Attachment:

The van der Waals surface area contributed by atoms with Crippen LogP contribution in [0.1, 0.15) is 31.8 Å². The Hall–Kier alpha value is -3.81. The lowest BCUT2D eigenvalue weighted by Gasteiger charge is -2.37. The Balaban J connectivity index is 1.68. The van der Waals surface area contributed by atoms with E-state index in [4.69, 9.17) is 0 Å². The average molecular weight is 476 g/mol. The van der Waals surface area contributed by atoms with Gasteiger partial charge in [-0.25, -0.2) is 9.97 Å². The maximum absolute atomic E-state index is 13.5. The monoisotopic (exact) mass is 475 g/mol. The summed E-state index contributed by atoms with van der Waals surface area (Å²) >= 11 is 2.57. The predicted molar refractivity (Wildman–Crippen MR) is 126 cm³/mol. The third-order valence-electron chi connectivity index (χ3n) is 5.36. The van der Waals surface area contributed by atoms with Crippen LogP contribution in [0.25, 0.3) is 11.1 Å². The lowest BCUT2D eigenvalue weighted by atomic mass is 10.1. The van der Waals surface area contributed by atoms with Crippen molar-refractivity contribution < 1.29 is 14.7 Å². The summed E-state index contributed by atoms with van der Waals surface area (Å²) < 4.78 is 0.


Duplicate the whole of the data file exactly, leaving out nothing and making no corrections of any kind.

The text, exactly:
The van der Waals surface area contributed by atoms with Crippen LogP contribution in [0.1, 0.15) is 31.8 Å². The Hall–Kier alpha value is -3.81. The lowest BCUT2D eigenvalue weighted by Gasteiger charge is -2.37. The Balaban J connectivity index is 1.68. The van der Waals surface area contributed by atoms with E-state index in [4.69, 9.17) is 0 Å². The average molecular weight is 476 g/mol. The van der Waals surface area contributed by atoms with Gasteiger partial charge in [-0.25, -0.2) is 9.97 Å². The maximum absolute atomic E-state index is 13.5. The monoisotopic (exact) mass is 475 g/mol. The summed E-state index contributed by atoms with van der Waals surface area (Å²) >= 11 is 2.57. The predicted molar refractivity (Wildman–Crippen MR) is 126 cm³/mol. The third-order valence-electron chi connectivity index (χ3n) is 5.36. The van der Waals surface area contributed by atoms with Crippen LogP contribution in [0.25, 0.3) is 11.1 Å². The lowest BCUT2D eigenvalue weighted by atomic mass is 10.1. The van der Waals surface area contributed by atoms with Crippen molar-refractivity contribution < 1.29 is 14.7 Å². The summed E-state index contributed by atoms with van der Waals surface area (Å²) < 4.78 is 0.